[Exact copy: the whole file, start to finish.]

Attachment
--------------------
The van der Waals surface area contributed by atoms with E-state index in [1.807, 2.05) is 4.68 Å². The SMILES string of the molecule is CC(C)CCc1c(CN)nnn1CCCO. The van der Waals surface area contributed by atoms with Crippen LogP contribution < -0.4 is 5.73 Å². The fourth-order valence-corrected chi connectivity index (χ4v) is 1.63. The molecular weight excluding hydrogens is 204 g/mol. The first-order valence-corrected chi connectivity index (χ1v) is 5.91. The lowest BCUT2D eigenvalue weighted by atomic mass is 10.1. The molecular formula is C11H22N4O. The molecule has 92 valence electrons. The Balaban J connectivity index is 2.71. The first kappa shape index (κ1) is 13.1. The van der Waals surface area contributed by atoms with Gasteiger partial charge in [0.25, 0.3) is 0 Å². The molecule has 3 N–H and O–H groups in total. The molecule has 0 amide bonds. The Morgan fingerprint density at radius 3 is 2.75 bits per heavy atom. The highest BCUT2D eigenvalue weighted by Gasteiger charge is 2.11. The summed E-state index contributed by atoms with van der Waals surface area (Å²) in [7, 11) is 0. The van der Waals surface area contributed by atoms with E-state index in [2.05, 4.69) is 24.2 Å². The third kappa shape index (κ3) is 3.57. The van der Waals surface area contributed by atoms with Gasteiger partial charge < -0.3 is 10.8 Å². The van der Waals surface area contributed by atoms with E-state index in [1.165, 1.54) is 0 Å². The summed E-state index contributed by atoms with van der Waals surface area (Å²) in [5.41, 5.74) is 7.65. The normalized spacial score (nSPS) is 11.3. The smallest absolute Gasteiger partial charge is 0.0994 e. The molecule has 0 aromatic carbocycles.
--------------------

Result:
The van der Waals surface area contributed by atoms with E-state index in [1.807, 2.05) is 4.68 Å². The SMILES string of the molecule is CC(C)CCc1c(CN)nnn1CCCO. The van der Waals surface area contributed by atoms with Crippen LogP contribution < -0.4 is 5.73 Å². The fourth-order valence-corrected chi connectivity index (χ4v) is 1.63. The molecular weight excluding hydrogens is 204 g/mol. The first-order valence-corrected chi connectivity index (χ1v) is 5.91. The lowest BCUT2D eigenvalue weighted by atomic mass is 10.1. The molecular formula is C11H22N4O. The molecule has 92 valence electrons. The Balaban J connectivity index is 2.71. The first kappa shape index (κ1) is 13.1. The van der Waals surface area contributed by atoms with Gasteiger partial charge in [0.25, 0.3) is 0 Å². The molecule has 3 N–H and O–H groups in total. The molecule has 0 amide bonds. The Morgan fingerprint density at radius 3 is 2.75 bits per heavy atom. The highest BCUT2D eigenvalue weighted by Gasteiger charge is 2.11. The summed E-state index contributed by atoms with van der Waals surface area (Å²) in [7, 11) is 0. The van der Waals surface area contributed by atoms with E-state index in [2.05, 4.69) is 24.2 Å². The third kappa shape index (κ3) is 3.57. The van der Waals surface area contributed by atoms with Gasteiger partial charge < -0.3 is 10.8 Å². The van der Waals surface area contributed by atoms with E-state index in [1.165, 1.54) is 0 Å². The summed E-state index contributed by atoms with van der Waals surface area (Å²) in [5.41, 5.74) is 7.65. The normalized spacial score (nSPS) is 11.3. The smallest absolute Gasteiger partial charge is 0.0994 e. The molecule has 0 aromatic carbocycles.